Wed, Oct 6, 2010 : 10:36 a.m.

bigjuice/dogpddle: This just in. The path to full legalization is via Big AG not the hippie providers. Big Ag brings economy of scale lowering the price to the end user. That hippie is gonna wanna make a buck and his lack of scale will result in higher pricing.


Wed, Oct 6, 2010 : 9:46 a.m.

@jeffrey, then you better place those same restrictions on regular pharmacies too. They have codeine and other narcotics in the store. They are far more susceptible to robbery than a marijuana dispensary.


Wed, Oct 6, 2010 : 9:34 a.m.

I agree with bugjuice. If I were using this natural occurring plant for medicinal purposes, I would not want some big corporation taking over the production and distribution of it and putting additives and crap into it. Unless Whole Foods or the like could be one of the corporations and would sell a variety of "flavors" of the herb and as their discounted 365 brand. They'd have to expand their bakery, too. :) Seriously, since when isn't the small local individual retailer allowed to have a business? Isn't this what makes our communities unique and prosperous? Otherwise, every city would all be just Wal-Marts.


Wed, Oct 6, 2010 : 9:09 a.m.

"Further, large AG companies like ADM and Dole should be the providers." Some folks would prefer to substitute the profit driven big business bureaucracy for the governmental one. Why not just turn medical marijuana over to the tobacco companies? We know how much they care about the health of people who buy their product. "I do not want to see our area, our state to become the South Florida pain clinics of pot." Reefer Madness talking here.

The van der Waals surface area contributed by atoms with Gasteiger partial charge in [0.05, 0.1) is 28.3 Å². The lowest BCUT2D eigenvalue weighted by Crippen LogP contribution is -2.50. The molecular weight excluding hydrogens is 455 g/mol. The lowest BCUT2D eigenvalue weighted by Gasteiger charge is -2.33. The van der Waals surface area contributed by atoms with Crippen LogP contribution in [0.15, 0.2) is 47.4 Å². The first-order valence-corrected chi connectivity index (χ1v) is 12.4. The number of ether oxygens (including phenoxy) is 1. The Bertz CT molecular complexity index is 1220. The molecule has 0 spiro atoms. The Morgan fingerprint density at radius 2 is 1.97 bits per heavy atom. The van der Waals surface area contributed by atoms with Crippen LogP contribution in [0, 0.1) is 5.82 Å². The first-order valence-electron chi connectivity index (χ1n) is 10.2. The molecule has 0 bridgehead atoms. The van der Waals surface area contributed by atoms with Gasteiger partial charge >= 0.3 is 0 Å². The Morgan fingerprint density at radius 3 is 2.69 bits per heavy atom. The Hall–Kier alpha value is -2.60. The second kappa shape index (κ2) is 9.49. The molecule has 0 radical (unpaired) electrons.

Wed, Oct 6, 2010 : 8:41 a.m.

It is nearly a perfect ordinance. I would suggest adding a clause that individual clinics/dispensaries will be responsible for their own security and the security of their visiting patients in light of the recent robbery of The Liberty Clinic in the 200 block of South Main Street last week. Dispensaries should make necessary arrangements by installing security cameras, hidden alarms, and perhaps bullet proof glass?


Wed, Oct 6, 2010 : 8:19 a.m.

"Sheriff John Brown always hated me, For what, I don't know: Every time I plant a seed, He say kill it before it grow -" ~Bob Marley


Wed, Oct 6, 2010 : 8:17 a.m.

Great. Now, with the same energy and focus, let the staff and planning commission get to work on fixing zoning loopholes, definitions and contradictions that allow inappropriate buildings to be approved.


Wed, Oct 6, 2010 : 7:46 a.m.

Awesome! Great to see our city embrace this!


Wed, Oct 6, 2010 : 7:39 a.m.

All of these zoning laws and medicinal arguments are getting ridiculous. Marijuana is a naturally occurring plant. The usage of which requires no refining and processing to alter it's natural state. There is no reason aside from ambiguous moral grandstanding that this plant is even regulated. People should be able to grow and use it however they want.


Wed, Oct 6, 2010 : 7:35 a.m.

I agree about the oversights. I do not want to see our area, our state to become the South Florida pain clinics of pot.


Wed, Oct 6, 2010 : 6:54 a.m.

Medical Pot is a prescribed drug and should be controlled and dispensed by a pharmacy where the state already has oversight in place. Who will monitor these pot shops???? Sound like more bureaucracy coming. Further, large AG companies like ADM and Dole should be the providers.